Considering how Kili was becoming a tremendous biter (toward everyone but me), I have definitely come a long way. My socialization approach not only reversed the biting but made her the sweetest parrot ever. Anyone can walk up to Kili, grab her, turn her any which way, play with her, pet her, hand her off to someone else and all the while she does not bite. In fact I think she enjoys it and will show off her tricks (not for treats) in the process. Truman on the other hand never bit anyone. By using the same socialization approach with him from the start (as well as ignoring any remote attempts at biting), he has never developed a biting issue in the first place. Between solving Kili's biting and solving Truman's biting, I have really come to appreciate the importance of socialization and outdoor time with parrots.

Parrot Wizard Book Cover

I think this park outing embodies the epitome of all my parrot training endeavors. I can have a fun time with my birds, they can enjoy fresh air, the birds are outgoing and fun, and everyone benefits. This special relationship that I have developed is the basis of my upcoming book, The Parrot Wizard's Guide to Well-Behaved Parrots. The book has now moved into the printing stage and will be coming soon. The book is 296 fun-filled pages about all facets of parrot ownership. But ultimately it is based on my experience achieving well-behaved parrots and helping others achieve the same. The 10 chapter book starts from how to choose a parrot and then goes through an extensive array of easy things you can do with your parrot to achieve the easy-going pet you've always dreamed of. You don't have to be a performer to be able to achieve a well-behaved parrot and that is what my book is going to teach you. If you enjoy my blog, you'll especially enjoy my book because it is written in a similar easy to follow style. But it covers many things I have not considered blogging about and it really ties everything together in one easy read.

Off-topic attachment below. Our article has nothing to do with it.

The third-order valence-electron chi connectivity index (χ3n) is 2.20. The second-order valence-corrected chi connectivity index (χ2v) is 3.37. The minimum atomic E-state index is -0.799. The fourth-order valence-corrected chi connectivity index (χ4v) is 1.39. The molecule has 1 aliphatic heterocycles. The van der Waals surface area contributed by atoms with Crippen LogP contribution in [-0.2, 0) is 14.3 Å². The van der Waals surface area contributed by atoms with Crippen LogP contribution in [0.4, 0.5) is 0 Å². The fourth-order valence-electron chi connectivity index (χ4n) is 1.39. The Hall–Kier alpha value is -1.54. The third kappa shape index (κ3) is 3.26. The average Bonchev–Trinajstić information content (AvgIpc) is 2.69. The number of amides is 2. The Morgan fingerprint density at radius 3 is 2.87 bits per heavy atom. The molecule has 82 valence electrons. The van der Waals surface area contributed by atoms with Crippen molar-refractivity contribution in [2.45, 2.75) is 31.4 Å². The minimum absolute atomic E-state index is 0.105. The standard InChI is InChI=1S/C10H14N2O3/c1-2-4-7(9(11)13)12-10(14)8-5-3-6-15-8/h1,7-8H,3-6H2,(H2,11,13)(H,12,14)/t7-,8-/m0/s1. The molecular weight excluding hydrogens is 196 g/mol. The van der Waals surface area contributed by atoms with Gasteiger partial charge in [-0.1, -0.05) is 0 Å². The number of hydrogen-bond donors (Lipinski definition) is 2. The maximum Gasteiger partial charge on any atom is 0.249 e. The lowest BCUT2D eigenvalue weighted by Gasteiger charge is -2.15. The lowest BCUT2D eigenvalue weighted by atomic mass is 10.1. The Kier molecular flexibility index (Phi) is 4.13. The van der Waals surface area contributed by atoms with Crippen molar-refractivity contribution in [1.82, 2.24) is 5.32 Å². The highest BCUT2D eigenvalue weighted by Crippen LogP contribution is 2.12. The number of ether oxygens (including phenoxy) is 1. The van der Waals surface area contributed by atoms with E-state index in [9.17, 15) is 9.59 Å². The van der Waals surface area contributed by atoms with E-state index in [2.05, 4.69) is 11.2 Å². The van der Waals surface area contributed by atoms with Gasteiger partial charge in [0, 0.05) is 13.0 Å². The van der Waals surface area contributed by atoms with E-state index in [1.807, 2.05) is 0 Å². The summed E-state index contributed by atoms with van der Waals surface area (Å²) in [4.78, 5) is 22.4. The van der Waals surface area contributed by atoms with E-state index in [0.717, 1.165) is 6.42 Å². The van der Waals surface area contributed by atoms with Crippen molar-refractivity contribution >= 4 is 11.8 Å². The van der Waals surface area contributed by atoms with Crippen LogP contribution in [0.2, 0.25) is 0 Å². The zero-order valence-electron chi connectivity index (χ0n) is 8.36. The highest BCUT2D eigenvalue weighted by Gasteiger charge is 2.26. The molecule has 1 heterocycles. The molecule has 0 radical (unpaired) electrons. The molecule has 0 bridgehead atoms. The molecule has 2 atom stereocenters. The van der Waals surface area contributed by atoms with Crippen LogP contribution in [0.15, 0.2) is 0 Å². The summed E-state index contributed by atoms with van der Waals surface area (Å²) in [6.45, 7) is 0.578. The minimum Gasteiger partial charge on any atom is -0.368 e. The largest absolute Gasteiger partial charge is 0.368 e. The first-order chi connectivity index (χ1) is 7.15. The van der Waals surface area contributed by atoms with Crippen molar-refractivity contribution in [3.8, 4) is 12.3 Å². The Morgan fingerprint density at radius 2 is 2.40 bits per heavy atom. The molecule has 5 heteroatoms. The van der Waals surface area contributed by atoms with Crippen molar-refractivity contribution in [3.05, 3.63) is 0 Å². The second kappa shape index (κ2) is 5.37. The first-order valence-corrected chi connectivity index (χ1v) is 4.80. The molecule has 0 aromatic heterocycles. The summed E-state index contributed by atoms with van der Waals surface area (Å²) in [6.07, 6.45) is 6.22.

Enjoy the following video of how well-behaved my parrots are and then please order my book when it is released. This park outing best embodies what I consider to be well-behaved parrots.



Part of: Taming & Basic Training, General Parrot Care, Flight Recall, Outdoor Harness Flight, Poicephalus, Cape Parrots, Senegal Parrots
Kili Senegal Parrot Truman Cape Parrot Park Socialization Harness Outdoor Flight Kids
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Comments

Post Your Response

sheadland

Posted on June 1, 2013 06:19PM

Michael, you are a hero! All those naughty kids around your birds - I would be having a heart attack - not at how the birds might react (Kili and Truman are just the sweetest, most docile little toys!) but, my goodness, I wouldn't want to be amongst that crowd of children, and I'm bigger than them! Great job, you and the birds were wonderful. Oh, and congrats on the free flight!


janetafloat

Posted on June 1, 2013 10:31PM

Looking forward to getting your book, Michael. Is it going to be available in ebook format as well as hard copy?


Michael

Posted on June 1, 2013 10:57PM

For now I'm only going with Hardcover but I may consider doing ebook later on. If I did though, it wouldn't be much cheaper so it would only be for those folks who are intentionally set against paper books :lol: It is my hope that this is going to be a book that people will go back to time and time again and not just a one time read. So it will be well worth to have a hard copy. I spent like 3 days making the index alone.


janetafloat

Posted on June 3, 2013 06:13AM

I'm sure that'll be the case and it'll become a well thumbed book in my house. I need it asap[/i:32hnzm18], I've had my Sennie about 3 months and he's doing great with the trick training but despite that is running rings around me lol :? The clock is ticking and I need to get a better handle on his behaviour before he hits the terrible two's! My question about the book was more about the cost of postage to the UK. Truman and Kili are amazing[/i:32hnzm18], I can't believe how comfortably they tolerated being surrounded all those children! They're certainly an outstanding advert for your methods.


Michael

Posted on June 3, 2013 03:02PM

Unfortunately shipping will end up around $20. It's a pretty heavy book


janetafloat

Posted on June 3, 2013 06:55PM

That's what I thought :(


Michael

Posted on June 3, 2013 07:02PM

Eventually I'm going to try and see if stores in other countries want to buy a bunch wholesale and distribute them locally to reduce shipping costs. Let me know if you have a favorite store in mind and I'll make them an offer.

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Trained Parrot is a blog about how to train tricks to all parrots and parakeets. Read about how I teach tricks to Truman the Brown Necked Cape Parrot including flight recall, shake, wave, nod, turn around, fetch, wings, and play dead. Learn how you can train tricks to your Parrot, Parrotlet, Parakeet, Lovebird, Cockatiel, Conure, African Grey, Amazon, Cockatoo or Macaw. This blog is better than books or DVDs because the information is real, live, and completely free of charge. If you want to know how to teach your parrot tricks then you will enjoy this free parrot training tutorial.